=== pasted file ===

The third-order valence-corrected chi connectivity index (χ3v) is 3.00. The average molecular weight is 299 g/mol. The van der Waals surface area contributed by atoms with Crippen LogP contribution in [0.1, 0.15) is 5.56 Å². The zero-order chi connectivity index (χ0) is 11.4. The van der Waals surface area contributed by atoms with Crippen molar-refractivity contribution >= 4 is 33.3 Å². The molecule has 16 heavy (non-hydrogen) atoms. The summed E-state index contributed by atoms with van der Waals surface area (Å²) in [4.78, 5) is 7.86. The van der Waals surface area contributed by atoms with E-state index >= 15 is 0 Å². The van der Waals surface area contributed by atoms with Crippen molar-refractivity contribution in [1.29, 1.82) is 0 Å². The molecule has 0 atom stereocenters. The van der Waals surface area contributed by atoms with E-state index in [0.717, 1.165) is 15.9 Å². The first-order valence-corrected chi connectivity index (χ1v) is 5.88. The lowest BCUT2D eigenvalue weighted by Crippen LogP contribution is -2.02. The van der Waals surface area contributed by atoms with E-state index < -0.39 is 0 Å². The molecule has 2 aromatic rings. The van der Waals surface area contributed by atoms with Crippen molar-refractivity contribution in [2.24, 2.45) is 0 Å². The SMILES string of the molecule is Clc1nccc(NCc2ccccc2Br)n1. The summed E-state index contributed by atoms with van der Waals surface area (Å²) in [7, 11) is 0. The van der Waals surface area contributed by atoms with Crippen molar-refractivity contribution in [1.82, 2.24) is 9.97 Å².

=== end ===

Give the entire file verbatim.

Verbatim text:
The third-order valence-corrected chi connectivity index (χ3v) is 3.00. The average molecular weight is 299 g/mol. The van der Waals surface area contributed by atoms with Crippen LogP contribution in [0.1, 0.15) is 5.56 Å². The zero-order chi connectivity index (χ0) is 11.4. The van der Waals surface area contributed by atoms with Crippen molar-refractivity contribution >= 4 is 33.3 Å². The molecule has 16 heavy (non-hydrogen) atoms. The summed E-state index contributed by atoms with van der Waals surface area (Å²) in [4.78, 5) is 7.86. The van der Waals surface area contributed by atoms with E-state index >= 15 is 0 Å². The van der Waals surface area contributed by atoms with Crippen molar-refractivity contribution in [1.29, 1.82) is 0 Å². The molecule has 0 atom stereocenters. The van der Waals surface area contributed by atoms with E-state index in [0.717, 1.165) is 15.9 Å². The first-order valence-corrected chi connectivity index (χ1v) is 5.88. The lowest BCUT2D eigenvalue weighted by Crippen LogP contribution is -2.02. The van der Waals surface area contributed by atoms with E-state index < -0.39 is 0 Å². The molecule has 2 aromatic rings. The van der Waals surface area contributed by atoms with Crippen molar-refractivity contribution in [2.24, 2.45) is 0 Å². The SMILES string of the molecule is Clc1nccc(NCc2ccccc2Br)n1. The summed E-state index contributed by atoms with van der Waals surface area (Å²) in [7, 11) is 0. The van der Waals surface area contributed by atoms with Crippen molar-refractivity contribution in [1.82, 2.24) is 9.97 Å².